I spend a lot of time thinking about how to improve the design of my code. But, despite all that thinking, my initial coding attempts always have significant design problems. Yours probably do too. There are a lot of programmers out there better than me, but I don't think any of them are happy with their first drafts.
In writing there's the a maxim "Good Writing is Rewriting" and it's true in programming as well. If you want your code design to improve, then you have to refactor. And that refactoring shouldn't be haphazard code changes; you should be taking small, deliberate steps that you know will move your code towards a better design.
I want to get better at this, and the best way to get better is to do it. Over and over.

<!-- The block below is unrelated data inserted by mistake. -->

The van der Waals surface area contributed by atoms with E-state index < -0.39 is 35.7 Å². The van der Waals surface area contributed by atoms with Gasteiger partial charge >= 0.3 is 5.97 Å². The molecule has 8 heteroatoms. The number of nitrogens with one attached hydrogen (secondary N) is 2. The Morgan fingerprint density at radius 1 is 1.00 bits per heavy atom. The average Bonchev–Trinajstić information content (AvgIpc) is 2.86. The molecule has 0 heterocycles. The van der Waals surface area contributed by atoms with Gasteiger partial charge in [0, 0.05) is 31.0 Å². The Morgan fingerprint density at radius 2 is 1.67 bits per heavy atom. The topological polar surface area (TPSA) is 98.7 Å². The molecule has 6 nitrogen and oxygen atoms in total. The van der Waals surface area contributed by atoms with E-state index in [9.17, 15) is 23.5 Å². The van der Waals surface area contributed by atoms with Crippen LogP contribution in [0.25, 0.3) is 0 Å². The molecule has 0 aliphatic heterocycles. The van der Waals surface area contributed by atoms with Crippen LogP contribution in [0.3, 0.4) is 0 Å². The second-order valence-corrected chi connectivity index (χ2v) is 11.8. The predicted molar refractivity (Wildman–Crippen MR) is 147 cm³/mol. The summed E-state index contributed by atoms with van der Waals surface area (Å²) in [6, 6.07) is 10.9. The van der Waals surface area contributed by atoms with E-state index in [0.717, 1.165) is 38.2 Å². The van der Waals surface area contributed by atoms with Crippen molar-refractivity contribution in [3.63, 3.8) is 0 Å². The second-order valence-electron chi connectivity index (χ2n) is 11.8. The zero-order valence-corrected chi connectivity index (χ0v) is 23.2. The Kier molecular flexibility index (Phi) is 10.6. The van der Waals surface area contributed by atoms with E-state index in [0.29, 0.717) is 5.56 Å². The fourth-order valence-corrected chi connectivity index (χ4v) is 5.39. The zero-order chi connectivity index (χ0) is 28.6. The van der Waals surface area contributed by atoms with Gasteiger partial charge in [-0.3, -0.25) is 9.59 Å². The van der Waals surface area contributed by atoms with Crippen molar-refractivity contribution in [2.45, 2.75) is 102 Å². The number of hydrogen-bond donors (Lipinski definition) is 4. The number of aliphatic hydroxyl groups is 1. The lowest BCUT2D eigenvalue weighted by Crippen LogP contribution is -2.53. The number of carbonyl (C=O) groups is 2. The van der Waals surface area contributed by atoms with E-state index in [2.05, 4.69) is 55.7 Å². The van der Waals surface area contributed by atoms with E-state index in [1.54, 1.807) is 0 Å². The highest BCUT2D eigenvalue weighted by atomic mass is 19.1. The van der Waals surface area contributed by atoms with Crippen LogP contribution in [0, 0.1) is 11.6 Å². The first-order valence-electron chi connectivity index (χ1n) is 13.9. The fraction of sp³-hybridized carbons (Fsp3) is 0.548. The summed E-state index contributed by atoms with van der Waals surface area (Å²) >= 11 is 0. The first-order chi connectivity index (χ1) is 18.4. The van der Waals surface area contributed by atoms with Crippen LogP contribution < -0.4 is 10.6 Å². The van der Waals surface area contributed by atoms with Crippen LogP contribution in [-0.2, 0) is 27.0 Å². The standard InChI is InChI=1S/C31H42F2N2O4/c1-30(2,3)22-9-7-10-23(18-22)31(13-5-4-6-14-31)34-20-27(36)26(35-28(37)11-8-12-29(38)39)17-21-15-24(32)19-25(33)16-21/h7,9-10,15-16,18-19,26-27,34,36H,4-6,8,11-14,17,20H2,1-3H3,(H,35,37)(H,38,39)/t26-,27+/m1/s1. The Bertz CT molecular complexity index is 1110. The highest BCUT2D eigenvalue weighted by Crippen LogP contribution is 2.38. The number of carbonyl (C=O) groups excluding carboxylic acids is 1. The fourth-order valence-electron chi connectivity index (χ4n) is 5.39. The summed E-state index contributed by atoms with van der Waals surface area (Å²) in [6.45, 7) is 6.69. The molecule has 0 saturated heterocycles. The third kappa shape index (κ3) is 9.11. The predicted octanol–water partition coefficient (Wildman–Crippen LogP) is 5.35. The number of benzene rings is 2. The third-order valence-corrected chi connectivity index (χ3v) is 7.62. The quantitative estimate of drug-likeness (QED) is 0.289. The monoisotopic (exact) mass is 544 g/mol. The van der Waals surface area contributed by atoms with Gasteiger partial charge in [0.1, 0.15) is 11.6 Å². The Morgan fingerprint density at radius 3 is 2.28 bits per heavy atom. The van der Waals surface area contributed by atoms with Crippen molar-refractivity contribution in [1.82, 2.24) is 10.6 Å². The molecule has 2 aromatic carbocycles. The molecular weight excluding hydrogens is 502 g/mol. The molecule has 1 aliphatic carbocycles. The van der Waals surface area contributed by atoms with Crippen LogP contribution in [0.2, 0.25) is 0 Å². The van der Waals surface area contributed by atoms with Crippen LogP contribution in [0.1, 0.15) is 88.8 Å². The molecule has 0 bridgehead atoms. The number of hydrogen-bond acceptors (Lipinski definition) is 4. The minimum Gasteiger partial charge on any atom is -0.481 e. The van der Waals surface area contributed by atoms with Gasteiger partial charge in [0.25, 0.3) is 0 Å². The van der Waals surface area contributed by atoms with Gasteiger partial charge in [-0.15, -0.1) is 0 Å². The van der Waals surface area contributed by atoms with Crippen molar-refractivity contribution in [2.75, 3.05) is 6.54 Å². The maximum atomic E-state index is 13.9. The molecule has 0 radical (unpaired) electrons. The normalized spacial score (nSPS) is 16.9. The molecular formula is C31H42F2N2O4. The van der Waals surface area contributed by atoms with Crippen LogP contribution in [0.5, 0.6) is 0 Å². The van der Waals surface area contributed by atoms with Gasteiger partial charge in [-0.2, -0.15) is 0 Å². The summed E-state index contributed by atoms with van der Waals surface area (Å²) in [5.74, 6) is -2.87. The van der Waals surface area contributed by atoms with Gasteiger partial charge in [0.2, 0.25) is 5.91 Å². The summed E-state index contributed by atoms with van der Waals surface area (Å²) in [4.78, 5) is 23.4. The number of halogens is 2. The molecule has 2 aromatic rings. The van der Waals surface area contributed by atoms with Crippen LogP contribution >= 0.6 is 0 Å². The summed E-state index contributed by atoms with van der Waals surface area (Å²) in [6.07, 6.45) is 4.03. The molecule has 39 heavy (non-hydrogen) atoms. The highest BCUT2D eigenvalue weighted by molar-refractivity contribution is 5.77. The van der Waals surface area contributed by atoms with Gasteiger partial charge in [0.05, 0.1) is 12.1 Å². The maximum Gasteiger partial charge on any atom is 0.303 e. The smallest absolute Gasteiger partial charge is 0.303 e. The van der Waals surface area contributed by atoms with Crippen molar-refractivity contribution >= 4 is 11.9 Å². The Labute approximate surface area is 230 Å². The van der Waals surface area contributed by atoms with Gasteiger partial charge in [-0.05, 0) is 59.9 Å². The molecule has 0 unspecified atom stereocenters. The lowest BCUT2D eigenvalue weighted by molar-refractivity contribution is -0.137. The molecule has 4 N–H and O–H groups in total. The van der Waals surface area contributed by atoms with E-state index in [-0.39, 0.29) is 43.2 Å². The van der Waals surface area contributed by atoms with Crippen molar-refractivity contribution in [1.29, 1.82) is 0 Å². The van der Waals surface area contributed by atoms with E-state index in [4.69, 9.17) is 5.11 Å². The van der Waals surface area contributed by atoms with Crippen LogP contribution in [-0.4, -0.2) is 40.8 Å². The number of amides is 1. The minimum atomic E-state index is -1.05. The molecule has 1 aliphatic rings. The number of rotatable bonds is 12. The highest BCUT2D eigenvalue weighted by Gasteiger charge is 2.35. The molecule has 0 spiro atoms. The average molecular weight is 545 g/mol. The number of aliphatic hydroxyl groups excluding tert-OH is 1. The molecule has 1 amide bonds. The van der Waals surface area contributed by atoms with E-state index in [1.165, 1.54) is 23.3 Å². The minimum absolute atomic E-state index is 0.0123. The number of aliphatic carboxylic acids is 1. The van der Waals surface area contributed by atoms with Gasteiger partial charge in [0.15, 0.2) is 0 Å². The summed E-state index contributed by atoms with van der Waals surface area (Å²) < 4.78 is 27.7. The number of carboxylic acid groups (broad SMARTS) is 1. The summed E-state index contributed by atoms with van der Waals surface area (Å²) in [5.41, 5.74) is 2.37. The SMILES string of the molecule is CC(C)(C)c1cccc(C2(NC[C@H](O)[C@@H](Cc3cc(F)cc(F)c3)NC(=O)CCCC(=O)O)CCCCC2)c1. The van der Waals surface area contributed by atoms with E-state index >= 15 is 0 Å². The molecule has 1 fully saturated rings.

This site will present simple coding problems and illustrate the path from my initial, un-refactored design to my final, (and hopefully) better designed solution. And to show off the power of focused refactoring, I'm going to use the refactoring steps outlined by Martin Fowler in his book Refactoring.
I am Ian Whitney, a Ruby programmer at the University of Minnesota. I am not a rockstar, or a ninja or even remotely epic. Other than a standing interest in improving my skills as a developer, absolutely nothing qualifies me for writing this site.
Those are a sculpture along the Harmony-Preston trail in southeast Minnesota. I took the picture while on a lovely bike ride. Why is that picture the banner image for this site? I dunno. Something about roughly made art or something. Who can say?